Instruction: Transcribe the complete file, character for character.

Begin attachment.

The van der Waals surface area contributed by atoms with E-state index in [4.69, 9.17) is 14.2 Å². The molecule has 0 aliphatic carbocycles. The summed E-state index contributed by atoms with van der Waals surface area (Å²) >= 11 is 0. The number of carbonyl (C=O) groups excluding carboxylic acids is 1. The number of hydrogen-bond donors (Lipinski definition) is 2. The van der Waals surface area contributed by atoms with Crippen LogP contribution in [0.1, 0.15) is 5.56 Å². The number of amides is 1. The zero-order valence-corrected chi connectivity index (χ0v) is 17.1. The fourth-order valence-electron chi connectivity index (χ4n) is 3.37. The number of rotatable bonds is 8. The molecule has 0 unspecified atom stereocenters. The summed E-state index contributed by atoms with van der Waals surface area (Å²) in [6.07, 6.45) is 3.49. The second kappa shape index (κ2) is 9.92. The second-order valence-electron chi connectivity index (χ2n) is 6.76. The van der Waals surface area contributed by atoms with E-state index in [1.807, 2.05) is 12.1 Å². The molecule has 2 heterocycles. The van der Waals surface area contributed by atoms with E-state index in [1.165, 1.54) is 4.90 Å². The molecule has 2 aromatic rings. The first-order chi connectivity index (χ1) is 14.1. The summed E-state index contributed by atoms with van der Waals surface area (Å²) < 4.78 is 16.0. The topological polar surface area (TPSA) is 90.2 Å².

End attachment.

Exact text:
The van der Waals surface area contributed by atoms with E-state index in [4.69, 9.17) is 14.2 Å². The molecule has 0 aliphatic carbocycles. The summed E-state index contributed by atoms with van der Waals surface area (Å²) >= 11 is 0. The number of carbonyl (C=O) groups excluding carboxylic acids is 1. The number of hydrogen-bond donors (Lipinski definition) is 2. The van der Waals surface area contributed by atoms with Crippen LogP contribution in [0.1, 0.15) is 5.56 Å². The number of amides is 1. The zero-order valence-corrected chi connectivity index (χ0v) is 17.1. The fourth-order valence-electron chi connectivity index (χ4n) is 3.37. The number of rotatable bonds is 8. The molecule has 0 unspecified atom stereocenters. The summed E-state index contributed by atoms with van der Waals surface area (Å²) in [6.07, 6.45) is 3.49. The second kappa shape index (κ2) is 9.92. The second-order valence-electron chi connectivity index (χ2n) is 6.76. The van der Waals surface area contributed by atoms with E-state index in [1.807, 2.05) is 12.1 Å². The molecule has 2 heterocycles. The van der Waals surface area contributed by atoms with E-state index in [1.165, 1.54) is 4.90 Å². The molecule has 2 aromatic rings. The first-order chi connectivity index (χ1) is 14.1. The summed E-state index contributed by atoms with van der Waals surface area (Å²) < 4.78 is 16.0. The topological polar surface area (TPSA) is 90.2 Å².